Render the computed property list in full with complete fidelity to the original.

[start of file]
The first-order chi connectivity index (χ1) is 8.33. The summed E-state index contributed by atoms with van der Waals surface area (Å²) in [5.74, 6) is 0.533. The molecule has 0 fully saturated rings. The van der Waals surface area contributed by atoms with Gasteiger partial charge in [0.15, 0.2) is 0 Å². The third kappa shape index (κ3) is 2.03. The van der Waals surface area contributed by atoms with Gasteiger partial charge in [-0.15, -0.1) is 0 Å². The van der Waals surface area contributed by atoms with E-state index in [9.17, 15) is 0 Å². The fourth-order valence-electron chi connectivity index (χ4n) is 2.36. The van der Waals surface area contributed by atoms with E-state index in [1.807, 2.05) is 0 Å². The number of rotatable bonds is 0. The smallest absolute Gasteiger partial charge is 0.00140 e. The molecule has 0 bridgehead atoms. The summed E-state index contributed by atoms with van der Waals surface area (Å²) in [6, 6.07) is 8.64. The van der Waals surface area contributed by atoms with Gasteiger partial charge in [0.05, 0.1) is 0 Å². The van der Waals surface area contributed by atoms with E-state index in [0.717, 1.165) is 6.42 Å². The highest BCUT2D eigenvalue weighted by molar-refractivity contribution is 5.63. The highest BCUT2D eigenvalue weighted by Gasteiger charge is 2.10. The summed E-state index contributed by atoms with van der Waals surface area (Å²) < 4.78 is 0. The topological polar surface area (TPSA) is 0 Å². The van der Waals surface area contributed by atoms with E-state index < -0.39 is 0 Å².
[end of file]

The first-order chi connectivity index (χ1) is 8.33. The summed E-state index contributed by atoms with van der Waals surface area (Å²) in [5.74, 6) is 0.533. The molecule has 0 fully saturated rings. The van der Waals surface area contributed by atoms with Gasteiger partial charge in [0.15, 0.2) is 0 Å². The third kappa shape index (κ3) is 2.03. The van der Waals surface area contributed by atoms with Gasteiger partial charge in [-0.15, -0.1) is 0 Å². The van der Waals surface area contributed by atoms with E-state index in [9.17, 15) is 0 Å². The fourth-order valence-electron chi connectivity index (χ4n) is 2.36. The van der Waals surface area contributed by atoms with E-state index in [1.807, 2.05) is 0 Å². The number of rotatable bonds is 0. The smallest absolute Gasteiger partial charge is 0.00140 e. The molecule has 0 bridgehead atoms. The summed E-state index contributed by atoms with van der Waals surface area (Å²) in [6, 6.07) is 8.64. The van der Waals surface area contributed by atoms with Gasteiger partial charge in [0.05, 0.1) is 0 Å². The van der Waals surface area contributed by atoms with E-state index in [0.717, 1.165) is 6.42 Å². The highest BCUT2D eigenvalue weighted by molar-refractivity contribution is 5.63. The highest BCUT2D eigenvalue weighted by Gasteiger charge is 2.10. The summed E-state index contributed by atoms with van der Waals surface area (Å²) < 4.78 is 0. The topological polar surface area (TPSA) is 0 Å². The van der Waals surface area contributed by atoms with E-state index < -0.39 is 0 Å².